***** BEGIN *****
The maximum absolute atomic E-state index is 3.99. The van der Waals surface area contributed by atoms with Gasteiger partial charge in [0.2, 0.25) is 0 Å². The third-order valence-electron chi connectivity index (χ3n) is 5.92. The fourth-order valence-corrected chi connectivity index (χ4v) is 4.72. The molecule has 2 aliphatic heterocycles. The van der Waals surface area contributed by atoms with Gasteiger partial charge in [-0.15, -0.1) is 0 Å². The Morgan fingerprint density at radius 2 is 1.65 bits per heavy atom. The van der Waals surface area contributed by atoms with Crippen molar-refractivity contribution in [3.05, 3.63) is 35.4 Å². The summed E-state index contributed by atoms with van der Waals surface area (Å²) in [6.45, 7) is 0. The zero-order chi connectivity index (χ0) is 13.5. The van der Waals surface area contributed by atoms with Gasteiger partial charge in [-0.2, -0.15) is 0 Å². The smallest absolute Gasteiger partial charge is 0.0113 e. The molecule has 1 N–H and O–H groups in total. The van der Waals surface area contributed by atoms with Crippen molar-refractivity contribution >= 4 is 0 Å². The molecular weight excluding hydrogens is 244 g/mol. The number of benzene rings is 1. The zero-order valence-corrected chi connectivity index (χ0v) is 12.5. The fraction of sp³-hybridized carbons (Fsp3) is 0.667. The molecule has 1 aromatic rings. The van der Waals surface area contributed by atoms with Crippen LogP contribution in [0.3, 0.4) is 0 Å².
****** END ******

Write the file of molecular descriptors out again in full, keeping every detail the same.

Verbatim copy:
The maximum absolute atomic E-state index is 3.99. The van der Waals surface area contributed by atoms with Gasteiger partial charge in [0.2, 0.25) is 0 Å². The third-order valence-electron chi connectivity index (χ3n) is 5.92. The fourth-order valence-corrected chi connectivity index (χ4v) is 4.72. The molecule has 2 aliphatic heterocycles. The van der Waals surface area contributed by atoms with Gasteiger partial charge in [-0.15, -0.1) is 0 Å². The Morgan fingerprint density at radius 2 is 1.65 bits per heavy atom. The van der Waals surface area contributed by atoms with Crippen molar-refractivity contribution in [3.05, 3.63) is 35.4 Å². The summed E-state index contributed by atoms with van der Waals surface area (Å²) in [6.45, 7) is 0. The zero-order chi connectivity index (χ0) is 13.5. The van der Waals surface area contributed by atoms with Gasteiger partial charge in [-0.2, -0.15) is 0 Å². The smallest absolute Gasteiger partial charge is 0.0113 e. The molecule has 1 N–H and O–H groups in total. The van der Waals surface area contributed by atoms with Crippen molar-refractivity contribution >= 4 is 0 Å². The molecular weight excluding hydrogens is 244 g/mol. The number of benzene rings is 1. The zero-order valence-corrected chi connectivity index (χ0v) is 12.5. The fraction of sp³-hybridized carbons (Fsp3) is 0.667. The molecule has 1 aromatic rings. The van der Waals surface area contributed by atoms with Crippen LogP contribution in [0.3, 0.4) is 0 Å².